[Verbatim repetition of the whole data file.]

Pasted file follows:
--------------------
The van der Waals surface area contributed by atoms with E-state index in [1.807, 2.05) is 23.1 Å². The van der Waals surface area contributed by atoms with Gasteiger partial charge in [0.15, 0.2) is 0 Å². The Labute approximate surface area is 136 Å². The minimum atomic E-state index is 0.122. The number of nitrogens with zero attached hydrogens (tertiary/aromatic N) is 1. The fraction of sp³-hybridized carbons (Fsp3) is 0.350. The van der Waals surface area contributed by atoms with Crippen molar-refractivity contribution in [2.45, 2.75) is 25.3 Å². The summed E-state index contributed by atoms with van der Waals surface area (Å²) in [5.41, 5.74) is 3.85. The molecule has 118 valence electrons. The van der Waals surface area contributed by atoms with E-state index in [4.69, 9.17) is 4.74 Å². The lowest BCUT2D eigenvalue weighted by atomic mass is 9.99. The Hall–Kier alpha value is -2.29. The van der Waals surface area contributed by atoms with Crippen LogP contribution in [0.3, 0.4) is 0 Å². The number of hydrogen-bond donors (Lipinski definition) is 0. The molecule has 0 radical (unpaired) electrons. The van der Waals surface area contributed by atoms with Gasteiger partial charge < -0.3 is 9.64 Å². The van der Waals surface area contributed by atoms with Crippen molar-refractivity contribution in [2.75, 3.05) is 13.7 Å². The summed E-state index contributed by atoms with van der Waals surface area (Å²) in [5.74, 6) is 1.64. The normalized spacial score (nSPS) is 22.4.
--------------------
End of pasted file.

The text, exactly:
The van der Waals surface area contributed by atoms with E-state index in [1.807, 2.05) is 23.1 Å². The van der Waals surface area contributed by atoms with Gasteiger partial charge in [0.15, 0.2) is 0 Å². The Labute approximate surface area is 136 Å². The minimum atomic E-state index is 0.122. The number of nitrogens with zero attached hydrogens (tertiary/aromatic N) is 1. The fraction of sp³-hybridized carbons (Fsp3) is 0.350. The van der Waals surface area contributed by atoms with Crippen molar-refractivity contribution in [2.45, 2.75) is 25.3 Å². The summed E-state index contributed by atoms with van der Waals surface area (Å²) in [5.41, 5.74) is 3.85. The molecule has 118 valence electrons. The van der Waals surface area contributed by atoms with E-state index in [4.69, 9.17) is 4.74 Å². The lowest BCUT2D eigenvalue weighted by atomic mass is 9.99. The Hall–Kier alpha value is -2.29. The van der Waals surface area contributed by atoms with Crippen LogP contribution in [0.3, 0.4) is 0 Å². The number of hydrogen-bond donors (Lipinski definition) is 0. The molecule has 0 radical (unpaired) electrons. The van der Waals surface area contributed by atoms with Gasteiger partial charge < -0.3 is 9.64 Å². The van der Waals surface area contributed by atoms with Crippen molar-refractivity contribution in [2.75, 3.05) is 13.7 Å². The summed E-state index contributed by atoms with van der Waals surface area (Å²) in [5.74, 6) is 1.64. The normalized spacial score (nSPS) is 22.4.